Given that mobile learning does not rely on a specific learning theory, it needs a theoretically established paradigm that can be effectively employed for mobile language learning. This study used a design-based research approach to test, extend, and redefine generic mobile learning design principles for mobile language learning. Current design principles of mobile learning were conceptualized and then employed in natural contexts to test their ecological validity, and a new framework was generated for conceptualizing instructional design principles for mobile language learning. The research design utilized iterative reflections and feedback from language learners to inform two iterations of mobile language learning designs. Through- out the two iterations, students and their teacher experienced the implementation of mobile instructional design principles into their learning task, reflected on their experience of implementation, and provided feedback to make adjustments to the design principles. Both students and the teacher collaborated on the design via face-to-face in-class discussions and outside class using Facebook and mobile phones. Students’ reflections and feedback were obtained through pre-task, during-task, and post-task focus-group interviews; stimulated recall sessions; and the analysis of students’ Facebook interactions. The study illustrated the benefits of contextualizing language learning using mobile phones and Facebook. In addition, it provided a deeper understanding of mobile instructional design and evidence, feedback, and guidance for both language teachers and mobile instructional designers.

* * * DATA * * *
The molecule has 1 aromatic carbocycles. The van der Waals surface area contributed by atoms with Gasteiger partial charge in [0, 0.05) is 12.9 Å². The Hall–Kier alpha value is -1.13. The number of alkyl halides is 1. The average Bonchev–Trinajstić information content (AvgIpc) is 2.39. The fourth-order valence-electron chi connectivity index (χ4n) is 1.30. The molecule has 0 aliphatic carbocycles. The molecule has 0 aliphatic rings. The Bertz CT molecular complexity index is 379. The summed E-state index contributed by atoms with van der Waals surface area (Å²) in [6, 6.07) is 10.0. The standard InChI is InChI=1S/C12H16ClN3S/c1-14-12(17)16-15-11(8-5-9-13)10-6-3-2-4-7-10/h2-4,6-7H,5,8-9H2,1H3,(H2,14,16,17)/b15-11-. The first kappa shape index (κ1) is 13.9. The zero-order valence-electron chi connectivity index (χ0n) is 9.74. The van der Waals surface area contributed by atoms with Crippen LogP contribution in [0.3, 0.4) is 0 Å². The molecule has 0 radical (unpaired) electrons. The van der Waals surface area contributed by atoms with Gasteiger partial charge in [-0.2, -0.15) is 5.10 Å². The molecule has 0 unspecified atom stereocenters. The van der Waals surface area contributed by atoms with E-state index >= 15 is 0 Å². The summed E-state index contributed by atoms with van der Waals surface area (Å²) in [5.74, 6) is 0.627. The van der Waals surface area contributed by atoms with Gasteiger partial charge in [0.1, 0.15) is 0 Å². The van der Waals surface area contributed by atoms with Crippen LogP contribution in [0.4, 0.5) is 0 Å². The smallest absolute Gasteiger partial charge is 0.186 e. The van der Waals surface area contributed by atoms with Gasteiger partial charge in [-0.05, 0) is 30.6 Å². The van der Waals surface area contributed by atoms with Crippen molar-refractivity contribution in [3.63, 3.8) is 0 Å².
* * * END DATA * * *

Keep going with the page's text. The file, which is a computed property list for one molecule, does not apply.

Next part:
|Keywords:||Design-based Research, Instructional Design Principles, Mobile Language Learning|
PhD Student, School of Education, University of Queensland, Brisbane, Australia